Pro-union tax reforms3 could not only help support unions by boosting membership,4 two specifically would also raise revenue. Specifically, Congress can help raise funds that could be used to offset some of the costs of the investments in the American Jobs Plan or American Families Plan by:
- Changing tax law to reduce misclassification of employees as independent contractors
- Imposing limits on corporate deductions of business expenses that are anti-labor
These reforms would help workers and their unions and thus help address some of the major economic problems facing the country such as stagnant wages and near record levels of economic inequality. They would also benefit taxpayers who would no longer be forced to subsidize anti-union activities.
Change the tax law to reduce misclassification of employees as independent contractors
When employers misclassify their employees as independent contractors, workers lose their legal rights to receive overtime pay, unemployment insurance,5 as well as workers’ compensation, and federal, state and local governments lose billions in unpaid tax revenues.6 Workers also lose their right to join a union and bargain collectively because the National Labor Relations Act (NLRA) excludes independent contractors. Unfortunately, the tax code facilitates misclassification.
Section 530 of the Revenue Act of 1978—known as the Safe Harbor Rule—allows companies to continue misclassifying workers as independent contractors even if the IRS determines they are employees and also prevents the IRS from assessing back taxes on those employers.7 Repealing Section 530 would allow the IRS to require prospective reclassification of workers who are currently misclassified and allow the U.S. Department of Treasury and the IRS to issue generally applicable guidance on the proper classification of workers.8 In 2016, the Joint Committee on Taxation estimated that a related proposal would raise nearly $11 billion in revenue over 10 years.9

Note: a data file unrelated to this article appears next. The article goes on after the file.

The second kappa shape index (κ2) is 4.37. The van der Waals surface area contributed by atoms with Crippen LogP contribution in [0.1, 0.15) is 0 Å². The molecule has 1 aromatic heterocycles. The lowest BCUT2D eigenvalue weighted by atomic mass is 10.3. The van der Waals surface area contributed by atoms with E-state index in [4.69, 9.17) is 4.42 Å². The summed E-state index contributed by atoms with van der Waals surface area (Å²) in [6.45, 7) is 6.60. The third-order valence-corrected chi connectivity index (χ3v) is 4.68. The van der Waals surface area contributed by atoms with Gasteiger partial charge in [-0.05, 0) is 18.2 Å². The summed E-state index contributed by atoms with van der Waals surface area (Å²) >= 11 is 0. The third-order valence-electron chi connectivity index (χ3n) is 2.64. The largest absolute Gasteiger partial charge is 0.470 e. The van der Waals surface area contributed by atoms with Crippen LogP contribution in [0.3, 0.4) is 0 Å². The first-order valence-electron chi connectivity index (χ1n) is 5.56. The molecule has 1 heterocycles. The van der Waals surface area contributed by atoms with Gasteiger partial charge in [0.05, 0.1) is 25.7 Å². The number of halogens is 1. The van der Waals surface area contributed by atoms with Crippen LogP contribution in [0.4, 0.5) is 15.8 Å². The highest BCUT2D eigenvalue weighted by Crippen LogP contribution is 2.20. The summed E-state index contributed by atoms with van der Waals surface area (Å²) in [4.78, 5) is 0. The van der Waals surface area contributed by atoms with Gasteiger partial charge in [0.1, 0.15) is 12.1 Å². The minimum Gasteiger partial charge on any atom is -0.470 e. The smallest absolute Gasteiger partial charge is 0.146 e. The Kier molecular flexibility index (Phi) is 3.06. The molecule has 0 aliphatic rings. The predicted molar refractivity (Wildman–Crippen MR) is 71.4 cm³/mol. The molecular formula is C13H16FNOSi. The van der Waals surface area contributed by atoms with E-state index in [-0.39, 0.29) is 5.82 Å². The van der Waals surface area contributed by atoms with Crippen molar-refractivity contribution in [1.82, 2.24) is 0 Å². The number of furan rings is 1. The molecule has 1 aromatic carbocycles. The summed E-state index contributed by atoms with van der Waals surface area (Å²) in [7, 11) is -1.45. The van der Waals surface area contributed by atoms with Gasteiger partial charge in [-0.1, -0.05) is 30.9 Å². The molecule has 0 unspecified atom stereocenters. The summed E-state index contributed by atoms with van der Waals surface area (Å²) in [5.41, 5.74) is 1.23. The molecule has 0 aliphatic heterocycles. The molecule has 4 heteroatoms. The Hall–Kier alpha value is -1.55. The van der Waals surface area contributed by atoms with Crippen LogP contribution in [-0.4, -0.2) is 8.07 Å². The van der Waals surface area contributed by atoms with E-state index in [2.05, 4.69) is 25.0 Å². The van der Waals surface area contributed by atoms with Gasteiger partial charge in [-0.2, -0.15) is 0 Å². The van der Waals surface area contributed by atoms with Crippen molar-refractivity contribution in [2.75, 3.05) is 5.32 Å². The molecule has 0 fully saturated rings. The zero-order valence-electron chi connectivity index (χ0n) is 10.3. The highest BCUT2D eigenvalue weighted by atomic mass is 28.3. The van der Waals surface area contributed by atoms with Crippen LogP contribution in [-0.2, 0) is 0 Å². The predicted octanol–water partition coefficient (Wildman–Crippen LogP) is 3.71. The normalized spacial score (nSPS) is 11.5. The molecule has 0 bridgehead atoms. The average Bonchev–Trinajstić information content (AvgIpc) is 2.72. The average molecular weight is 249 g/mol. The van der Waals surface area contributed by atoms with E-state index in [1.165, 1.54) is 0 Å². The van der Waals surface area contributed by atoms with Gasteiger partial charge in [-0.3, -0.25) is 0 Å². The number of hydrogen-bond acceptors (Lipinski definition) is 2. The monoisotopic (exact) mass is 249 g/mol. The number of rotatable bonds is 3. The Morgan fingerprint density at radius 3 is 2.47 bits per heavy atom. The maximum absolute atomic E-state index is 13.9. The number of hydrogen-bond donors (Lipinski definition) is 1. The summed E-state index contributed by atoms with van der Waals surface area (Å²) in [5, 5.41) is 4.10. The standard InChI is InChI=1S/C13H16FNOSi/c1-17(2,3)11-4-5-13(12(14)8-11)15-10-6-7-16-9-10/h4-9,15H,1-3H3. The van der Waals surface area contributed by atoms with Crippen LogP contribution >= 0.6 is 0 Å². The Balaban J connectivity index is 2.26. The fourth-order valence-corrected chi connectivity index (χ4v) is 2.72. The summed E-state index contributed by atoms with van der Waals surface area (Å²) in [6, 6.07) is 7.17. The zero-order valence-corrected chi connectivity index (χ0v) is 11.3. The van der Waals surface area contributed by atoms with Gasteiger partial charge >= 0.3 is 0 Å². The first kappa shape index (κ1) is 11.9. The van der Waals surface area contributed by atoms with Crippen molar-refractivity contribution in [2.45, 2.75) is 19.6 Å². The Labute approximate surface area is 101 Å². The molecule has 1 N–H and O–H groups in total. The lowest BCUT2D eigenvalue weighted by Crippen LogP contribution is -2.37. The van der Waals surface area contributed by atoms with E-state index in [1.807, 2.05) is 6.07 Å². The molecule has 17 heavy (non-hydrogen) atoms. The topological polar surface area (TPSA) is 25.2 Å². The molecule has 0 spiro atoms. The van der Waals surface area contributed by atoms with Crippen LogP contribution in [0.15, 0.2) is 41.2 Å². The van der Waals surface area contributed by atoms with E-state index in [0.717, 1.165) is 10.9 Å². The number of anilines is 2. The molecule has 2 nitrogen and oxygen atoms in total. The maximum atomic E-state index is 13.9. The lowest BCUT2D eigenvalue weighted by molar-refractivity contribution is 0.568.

While many different strategies are required to fully address the problem of misclassification,10 repealing the safe harbor rule is a critical step forward and would raise significant revenue while supporting workers and their unions. Policymakers have attempted to close this loophole on numerous occasions in the past, and there continues to be interest in doing so.11
Impose limits on corporate deductions of business expenses that are anti-labor
Similarly, current tax law allows companies to deduct money spent on anti-union campaigns—such as hiring anti-union consultants to design workplace gatherings that management uses to criticize unions and intimidate workers—as ordinary and necessary business expenses. Taxpayers shouldn’t have to subsidize anti-union activities by employers.
Policymakers should ensure that funds spent opposing union organizing are not deductible as an ordinary business expense, especially because the express purpose of the NLRA is to encourage collective bargaining.12 For example, lawmakers should prohibit deductions for spending on anti-union consultants as well as money for in-house lawyers that do work similar to anti-union consultants. They could potentially also prohibit the deduction of expenses incurred in recruiting and retaining permanent striker replacements or expenses incurred in defending unfair labor practices that are found to have violated the NLRA. Estimates suggest that preventing deductions for expenditures on anti-union consultants would increase revenues by roughly $700 million over 10 years and, potentially, significantly more.13
These two pro-union tax reforms would be important steps towards increasing the number of workers with access to unions and collective bargaining and, thus, would help raise wages, reduce the racial wealth gap, close gender pay gaps, shrink economic inequality, and make workplaces safer.14 It would also help make America’s democracy function better by encouraging more workers—particularly those with less education—to vote and participate in politics and by ensuring workers have a strong behind-the-scenes voice to balance out the power of corporations and the wealthy.15 On top of that, they would also raise revenue that could be used to help rebuild the U.S. economy in the wake of the COVID-19 pandemic. These tax reforms would prevent corporations from engaging in anti-worker behavior at taxpayers’ expense and would raise a modest amount of revenue in a way that would truly help the nation.
David Madland is a senior fellow and the senior adviser to the American Worker Project at the Center for American Progress Action Fund.